Let me tell you a story about second chances.
Just like people get second chances in life, I felt one room deserved the opportunity to shine.
Once I got past the ugly bits, I realized there was hidden potential.
With a little magic and DIY grit you can turn just about anything into Cinderella, even if you're doing the project alone and it ends up taking months longer than you think.
To recap, here's where we started back in May when we closed on our house here in Georgia:
And here's what our His and Hers Farmhouse Office looks like today.
I didn't rip it down to the studs, but I got pretty close! The only fixture I left alone was the overhead fan. Here's a rundown of all the projects completed from July until November of this year.
Farmhouse Office Completion Timeline
With the exception of needing an electrician to help with some of the GFCI outlets, these were solo projects. Hence why it took FOR-EV-UH!
- repainted the room Behr Ultra White (July)
- installed Faux Shiplap (July-August)
- installed Craftsman-Style Trim around window, closet door, and main door (July)
- new baseboards (August)
- crown molding (August)
- stacked two Ikea KALLAX units on top of each other for built-in storage. Added beadboard and trim to give it farmhouse personality. (August)
- hung custom-length IKEA curtains with Pom-Pom Trim.
- installed a 3-part desk system to complement the Ikea Kallax shelving. This was designed to accommodate my husband who occasionally works from home. The middle desk functions as a sewing table and coloring workstation for our son. (August - September)
- installed Built-in BILLY Bookshelves with Removable Wallpaper. (September)
- added a stenciled design to the closet (September)
- installed Legrand GFCI outlets with screwless face plates (September)
- Added bins, baskets and DIY KALLAX Shelf Dividers to the bookshelves and Kallax unit (October)
- painted and recovered my mom's chairs with grain sack fabric. (November)
- added shelving above our desks with iron brackets. (November)
- added a DIY fabric cork board (November)
- 2022 Update: I finally finished the closet!
I think that just about does it. I've been working on this renovation for so long and so hard that it feels strange for it to be over. Kind of like that surreal moment at the end of your wedding when everyone starts saying goodbye.
But wait...don't leave...the fun has only just begun!!
I'm sure I'll be adding little touches here and there in the months to come. The closet still needs shelves, so stay tuned for some organizational updates on that front.
Let's see a bit more of the room, shall we?
Above is a photo of my nook. It turned out just as I had hoped.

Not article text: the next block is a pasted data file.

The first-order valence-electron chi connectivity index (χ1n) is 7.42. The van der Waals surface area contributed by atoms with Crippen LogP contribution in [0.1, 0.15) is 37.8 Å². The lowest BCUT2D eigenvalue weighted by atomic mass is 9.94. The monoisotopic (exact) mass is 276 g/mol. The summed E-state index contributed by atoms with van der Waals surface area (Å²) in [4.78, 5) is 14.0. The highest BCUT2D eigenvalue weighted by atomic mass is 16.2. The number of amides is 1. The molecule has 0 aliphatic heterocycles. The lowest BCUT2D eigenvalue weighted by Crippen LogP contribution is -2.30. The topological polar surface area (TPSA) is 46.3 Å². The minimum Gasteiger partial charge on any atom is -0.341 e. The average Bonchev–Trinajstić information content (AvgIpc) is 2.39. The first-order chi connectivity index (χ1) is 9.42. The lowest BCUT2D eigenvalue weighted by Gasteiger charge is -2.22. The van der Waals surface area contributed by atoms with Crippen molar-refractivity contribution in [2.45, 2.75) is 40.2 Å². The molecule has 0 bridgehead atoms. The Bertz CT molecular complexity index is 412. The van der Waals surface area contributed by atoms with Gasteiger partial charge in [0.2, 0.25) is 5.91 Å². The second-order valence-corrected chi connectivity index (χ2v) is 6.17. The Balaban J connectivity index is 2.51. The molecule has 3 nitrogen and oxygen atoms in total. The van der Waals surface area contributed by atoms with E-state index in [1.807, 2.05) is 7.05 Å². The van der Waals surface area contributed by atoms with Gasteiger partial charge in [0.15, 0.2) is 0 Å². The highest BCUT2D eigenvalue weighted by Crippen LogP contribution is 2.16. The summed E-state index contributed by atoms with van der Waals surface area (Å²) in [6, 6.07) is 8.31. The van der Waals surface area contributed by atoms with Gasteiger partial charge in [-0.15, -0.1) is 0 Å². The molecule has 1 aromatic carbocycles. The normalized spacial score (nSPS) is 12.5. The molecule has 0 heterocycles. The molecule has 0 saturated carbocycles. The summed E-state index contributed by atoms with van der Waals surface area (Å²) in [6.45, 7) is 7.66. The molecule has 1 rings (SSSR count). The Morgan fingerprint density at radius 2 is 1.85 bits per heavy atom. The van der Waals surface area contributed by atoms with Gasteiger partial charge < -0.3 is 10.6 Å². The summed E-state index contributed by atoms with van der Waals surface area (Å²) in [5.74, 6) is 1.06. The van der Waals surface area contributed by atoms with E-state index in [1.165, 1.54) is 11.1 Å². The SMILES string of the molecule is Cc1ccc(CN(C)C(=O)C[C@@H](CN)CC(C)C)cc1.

Here's Ken's side of the office.
I found this great shelving unit on sale at Hobby Lobby, which had really wonky drawers before I added pieces of 3/8" trim to the tracks inside. Then I added apothecary labels for a finishing touch.
And lastly, here's the closet I stenciled one crazy Saturday night...
Total cost of this renovation
So I bet you're wondering what we spent on this room. I mean, I would be wondering.
As of August (the shiplap was complete but no desks or bookshelves yet) I had spent $405. 46.
I stopped keeping track after that, but here's a rough estimate:
- Two KALLAX Units + LINMON hardware: $150
- Three BILLY Bookshelves plus extender units: $260
- Bookshelf trim: $75. Used mostly leftover plywood and scrap.
- Crown Molding: $150
- Removable floral wallpaper purchased from Etsy: $255
- Raw materials for built-in desk (1x8 wood, Minwax Special Walnut stain, paint, hardware): $300
- Seat covers: $30
- Curtain rod finials from Lowe's: $15
- Curtains: $30
- Rug from RugsUSA.com: $75
- Black filing cabinet purchased from Hobby Lobby: $70
- Apothecary hardware (affiliate link) for cabinet shelves: $10
- General office decor: $300
- Shelving units (made from leftover 1x8's from the desktop): $30
- Closet wall stencil: $27
Which brings the total cost of this renovation to:
Okay, so even if I'm slightly off it wasn't cheap. But our electrician said someone would pay "10 G's" for a room like this...what do you think?
What I learned from this process
- My husband Ken is the absolute best. If you're taking on a project of this magnitude you need someone who supports your dream (financially and emotionally).
- Home renovation is all about the long game. You can't fast forward through the gritty parts like they do on HGTV.
- Plan to make mistakes. I made a lot, but I also learned so much!
- Map out your plans as much as possible ahead of time. Graphing paper, Pinterest boards (here's mine for this office), the works. But your dream board is probably going to evolve as you go/grow.
- Be flexible. The good part about a room transformation taking a long time is that you have time to change your mind!
- Take breaks. I spent an entire week making things from wine crates instead of working on the office because I needed something with the promise of instant gratification.
- Try to finish your original project before starting another one. I'm always tempted to start ripping something else out once the original room is in working order. It only adds to the stress when I do, though.
- And lastly, don't be afraid to start over. There's a tutorial for pretty much everything on the world wide web somewhere. Seriously. If you have the vision and some great ideas, go for it!!
To see where it all started...
Click the links below to travel back in time.
--Inspiration photos, dream board, and my overly optimistic plan to complete this reno in one month
--A realistic update one month in
Guys, I think I've earned a drink.
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